More Texas foster children sleeping in offices, hotels

Posted June 9

— The number of abused and neglected children sleeping in hotels and Texas state offices because foster-care beds aren't available has continued to climb.

Department of Family and Protective Services spokesman Patrick Crimmins told The Dallas Morning News ( ) that almost 85 children spent at least two nights in a hotel or department office in May, a 20 percent increase from the previous month. It's the fourth consecutive monthly increase.

The hike is partly seasonal as authorities are reluctant to change foster care placements near the end of the school year, Crimmins said.

The Legislature's decision to increase foster-care reimbursements by $85 million over the next two years should allow for additional capacity, Crimmins said.

Child Protective Services officials also said it has failed to meet a goal for meeting with 90 percent of at-risk kids in person in a timely manner. The department was about 2.3 percentage points short of the goal, which is required by state law.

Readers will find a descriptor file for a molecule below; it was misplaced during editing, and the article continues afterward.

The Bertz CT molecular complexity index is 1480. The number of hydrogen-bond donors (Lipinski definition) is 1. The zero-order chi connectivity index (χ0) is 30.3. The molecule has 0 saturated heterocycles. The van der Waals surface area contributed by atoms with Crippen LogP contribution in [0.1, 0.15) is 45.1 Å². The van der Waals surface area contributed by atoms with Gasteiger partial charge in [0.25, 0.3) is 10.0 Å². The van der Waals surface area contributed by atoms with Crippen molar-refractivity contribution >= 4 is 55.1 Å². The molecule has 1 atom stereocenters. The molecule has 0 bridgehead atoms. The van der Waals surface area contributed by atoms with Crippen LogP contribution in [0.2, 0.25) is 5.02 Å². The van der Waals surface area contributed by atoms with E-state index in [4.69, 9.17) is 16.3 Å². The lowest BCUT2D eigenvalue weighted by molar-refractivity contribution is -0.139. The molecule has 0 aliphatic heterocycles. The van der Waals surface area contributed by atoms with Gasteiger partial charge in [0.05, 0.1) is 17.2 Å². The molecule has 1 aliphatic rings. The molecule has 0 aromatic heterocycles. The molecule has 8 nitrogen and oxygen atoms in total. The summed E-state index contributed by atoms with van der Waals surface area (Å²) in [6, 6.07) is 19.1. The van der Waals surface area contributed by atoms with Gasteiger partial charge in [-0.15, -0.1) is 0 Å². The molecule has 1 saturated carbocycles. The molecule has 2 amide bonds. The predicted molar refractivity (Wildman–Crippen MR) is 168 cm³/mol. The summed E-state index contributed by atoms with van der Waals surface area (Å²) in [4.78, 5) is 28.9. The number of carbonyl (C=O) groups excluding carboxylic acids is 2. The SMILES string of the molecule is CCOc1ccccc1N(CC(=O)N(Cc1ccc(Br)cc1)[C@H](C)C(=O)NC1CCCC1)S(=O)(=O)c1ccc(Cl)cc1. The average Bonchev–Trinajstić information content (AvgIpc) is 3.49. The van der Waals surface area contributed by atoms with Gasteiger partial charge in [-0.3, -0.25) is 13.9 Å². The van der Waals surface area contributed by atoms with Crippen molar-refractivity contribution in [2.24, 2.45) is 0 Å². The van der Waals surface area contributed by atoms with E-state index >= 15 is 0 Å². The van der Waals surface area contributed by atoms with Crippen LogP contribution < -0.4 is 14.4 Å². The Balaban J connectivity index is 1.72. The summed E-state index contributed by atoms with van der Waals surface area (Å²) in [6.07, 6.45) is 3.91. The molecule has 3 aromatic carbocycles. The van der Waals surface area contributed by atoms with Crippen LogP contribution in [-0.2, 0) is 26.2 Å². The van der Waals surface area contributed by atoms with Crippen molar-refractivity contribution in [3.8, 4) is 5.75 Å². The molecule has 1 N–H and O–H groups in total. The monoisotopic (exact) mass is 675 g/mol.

State leaders approved more than $142 million in December for the agency to give current caseworkers raises and to hire nearly 830 new employees.

State protective services commissioner Henry Whitman told state leaders in a December letter that it would take time for that money to produce results. The new 200 investigative caseworkers and 100 special investigators haven't been able to help immediately with the caseload because it takes six months to train new employees, he said.

Staff retention has improved in the agency. Between January and April, an average of 75 caseworkers left per month, compared to an average of more than 130 per month between September and December.


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